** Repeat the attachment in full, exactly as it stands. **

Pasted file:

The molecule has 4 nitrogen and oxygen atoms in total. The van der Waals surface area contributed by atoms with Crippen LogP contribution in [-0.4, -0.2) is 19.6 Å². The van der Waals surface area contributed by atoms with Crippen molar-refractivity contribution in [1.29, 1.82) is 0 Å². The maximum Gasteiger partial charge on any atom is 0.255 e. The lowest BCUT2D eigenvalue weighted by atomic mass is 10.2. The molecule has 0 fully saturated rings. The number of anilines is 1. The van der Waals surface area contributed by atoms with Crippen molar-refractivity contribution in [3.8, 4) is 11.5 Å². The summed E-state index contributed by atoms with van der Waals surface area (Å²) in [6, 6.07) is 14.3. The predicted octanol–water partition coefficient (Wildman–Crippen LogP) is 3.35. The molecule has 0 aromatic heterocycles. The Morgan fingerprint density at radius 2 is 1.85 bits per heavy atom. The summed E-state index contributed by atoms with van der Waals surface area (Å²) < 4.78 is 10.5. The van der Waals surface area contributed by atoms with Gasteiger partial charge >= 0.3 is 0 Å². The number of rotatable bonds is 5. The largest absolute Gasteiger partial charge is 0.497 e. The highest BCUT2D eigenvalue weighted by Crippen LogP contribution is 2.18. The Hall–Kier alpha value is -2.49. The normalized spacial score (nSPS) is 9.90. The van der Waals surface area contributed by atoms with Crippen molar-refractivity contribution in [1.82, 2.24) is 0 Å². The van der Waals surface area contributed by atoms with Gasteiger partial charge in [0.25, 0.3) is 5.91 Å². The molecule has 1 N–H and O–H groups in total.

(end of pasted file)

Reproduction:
The molecule has 4 nitrogen and oxygen atoms in total. The van der Waals surface area contributed by atoms with Crippen LogP contribution in [-0.4, -0.2) is 19.6 Å². The van der Waals surface area contributed by atoms with Crippen molar-refractivity contribution in [1.29, 1.82) is 0 Å². The maximum Gasteiger partial charge on any atom is 0.255 e. The lowest BCUT2D eigenvalue weighted by atomic mass is 10.2. The molecule has 0 fully saturated rings. The number of anilines is 1. The van der Waals surface area contributed by atoms with Crippen molar-refractivity contribution in [3.8, 4) is 11.5 Å². The summed E-state index contributed by atoms with van der Waals surface area (Å²) in [6, 6.07) is 14.3. The predicted octanol–water partition coefficient (Wildman–Crippen LogP) is 3.35. The molecule has 0 aromatic heterocycles. The Morgan fingerprint density at radius 2 is 1.85 bits per heavy atom. The summed E-state index contributed by atoms with van der Waals surface area (Å²) < 4.78 is 10.5. The van der Waals surface area contributed by atoms with Gasteiger partial charge >= 0.3 is 0 Å². The number of rotatable bonds is 5. The largest absolute Gasteiger partial charge is 0.497 e. The highest BCUT2D eigenvalue weighted by Crippen LogP contribution is 2.18. The Hall–Kier alpha value is -2.49. The normalized spacial score (nSPS) is 9.90. The van der Waals surface area contributed by atoms with Crippen molar-refractivity contribution in [1.82, 2.24) is 0 Å². The van der Waals surface area contributed by atoms with Gasteiger partial charge in [0.25, 0.3) is 5.91 Å². The molecule has 1 N–H and O–H groups in total.